Making various sectors of the Indian economy competitive on the global economic platform by making them produce quality goods in a cost-effective manner.

Corporate Governance

Corporate governance is concerned with holding the balance between economic and social goals and between individual and communal goals. The corporate governance framework is there to encourage the efficient use of resources and equally for the accountability of those resources. The aim is to align as nearly as possible the interests of individuals, corporations and society. This is a system by which companies are run and the means by which they are responsive to their shareholders, employees and society. Corporate governance is also concerned with the ethics, values and morals of a company and its directors. The role of corporate governance is to ensure that the directors of a company are subject to their duties, obligations and responsibilities to act in the best interest of their company, to give direction and to remain accountable to their shareholders and other beneficiaries. Corporate governance is the relationship among managers, directors and providers of equity, people and institutions who save and invest their capital to earn a return.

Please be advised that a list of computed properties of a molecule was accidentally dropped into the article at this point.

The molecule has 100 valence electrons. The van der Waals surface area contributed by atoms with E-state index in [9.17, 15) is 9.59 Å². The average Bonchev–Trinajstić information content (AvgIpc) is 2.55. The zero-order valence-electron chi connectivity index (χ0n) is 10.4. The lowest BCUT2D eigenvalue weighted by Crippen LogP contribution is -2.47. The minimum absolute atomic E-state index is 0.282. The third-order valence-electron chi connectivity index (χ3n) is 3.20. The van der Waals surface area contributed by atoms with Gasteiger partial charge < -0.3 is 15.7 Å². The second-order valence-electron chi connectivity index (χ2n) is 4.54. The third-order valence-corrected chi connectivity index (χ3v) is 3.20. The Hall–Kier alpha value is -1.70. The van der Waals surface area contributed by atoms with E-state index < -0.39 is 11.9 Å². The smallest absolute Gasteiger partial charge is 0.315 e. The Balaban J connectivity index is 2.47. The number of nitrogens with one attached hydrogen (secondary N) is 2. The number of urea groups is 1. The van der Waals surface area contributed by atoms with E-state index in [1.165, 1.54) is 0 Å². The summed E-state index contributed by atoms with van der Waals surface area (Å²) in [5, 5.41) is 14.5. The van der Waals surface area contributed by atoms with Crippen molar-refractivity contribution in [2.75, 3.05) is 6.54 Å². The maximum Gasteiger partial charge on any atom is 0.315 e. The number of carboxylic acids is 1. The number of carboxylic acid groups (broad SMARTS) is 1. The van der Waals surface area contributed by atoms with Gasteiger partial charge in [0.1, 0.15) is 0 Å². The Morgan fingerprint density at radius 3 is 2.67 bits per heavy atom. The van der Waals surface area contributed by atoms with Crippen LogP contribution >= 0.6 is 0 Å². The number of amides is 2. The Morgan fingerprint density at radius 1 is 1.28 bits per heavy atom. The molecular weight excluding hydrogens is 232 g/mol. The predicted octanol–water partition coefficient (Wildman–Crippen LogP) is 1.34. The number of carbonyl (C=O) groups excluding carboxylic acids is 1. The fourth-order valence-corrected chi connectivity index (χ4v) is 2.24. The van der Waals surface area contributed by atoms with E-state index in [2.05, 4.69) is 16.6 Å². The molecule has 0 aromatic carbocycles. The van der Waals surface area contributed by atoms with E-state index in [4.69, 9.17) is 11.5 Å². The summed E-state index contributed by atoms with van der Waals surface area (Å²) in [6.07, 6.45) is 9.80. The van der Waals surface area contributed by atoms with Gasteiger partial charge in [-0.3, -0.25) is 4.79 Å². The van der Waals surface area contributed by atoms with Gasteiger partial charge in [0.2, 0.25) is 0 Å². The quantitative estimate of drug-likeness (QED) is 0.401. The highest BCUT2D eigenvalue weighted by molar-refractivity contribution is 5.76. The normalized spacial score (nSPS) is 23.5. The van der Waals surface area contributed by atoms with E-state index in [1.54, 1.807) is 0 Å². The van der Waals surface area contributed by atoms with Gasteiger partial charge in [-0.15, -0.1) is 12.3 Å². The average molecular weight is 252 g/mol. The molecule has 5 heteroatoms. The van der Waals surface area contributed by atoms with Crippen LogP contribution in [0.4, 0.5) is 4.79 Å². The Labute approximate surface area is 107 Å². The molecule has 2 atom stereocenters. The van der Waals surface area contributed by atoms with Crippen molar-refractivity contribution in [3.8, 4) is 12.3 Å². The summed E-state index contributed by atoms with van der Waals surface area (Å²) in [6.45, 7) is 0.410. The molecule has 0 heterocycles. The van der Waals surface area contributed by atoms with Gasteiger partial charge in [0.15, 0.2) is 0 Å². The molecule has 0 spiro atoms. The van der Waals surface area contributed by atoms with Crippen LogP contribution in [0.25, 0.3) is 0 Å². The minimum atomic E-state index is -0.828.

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Corporate Governance

A set of procedures and policies by which corporations are directed and

controlled.
As per OECD, Corporate Governance deals with the distribution of rights and responsibilities among different participants in the corporation, such as, the board, managers, shareholders and other stakeholders, and spells out rules and procedures for making decisions on corporate affairs .

Corporate governance deals with the ways in which suppliers of finance to corporations assure themselves of getting a return on their investment.Journal

of Finance, Shleifer and Vishny.

Corporate governance is about promoting corporate fairness, transparency and accountability.


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Why Corporate Governance?


Corporate Governance is essential to the development of

robust, well-regulated capital markets.

Emerging Markets need good Corporate Governance to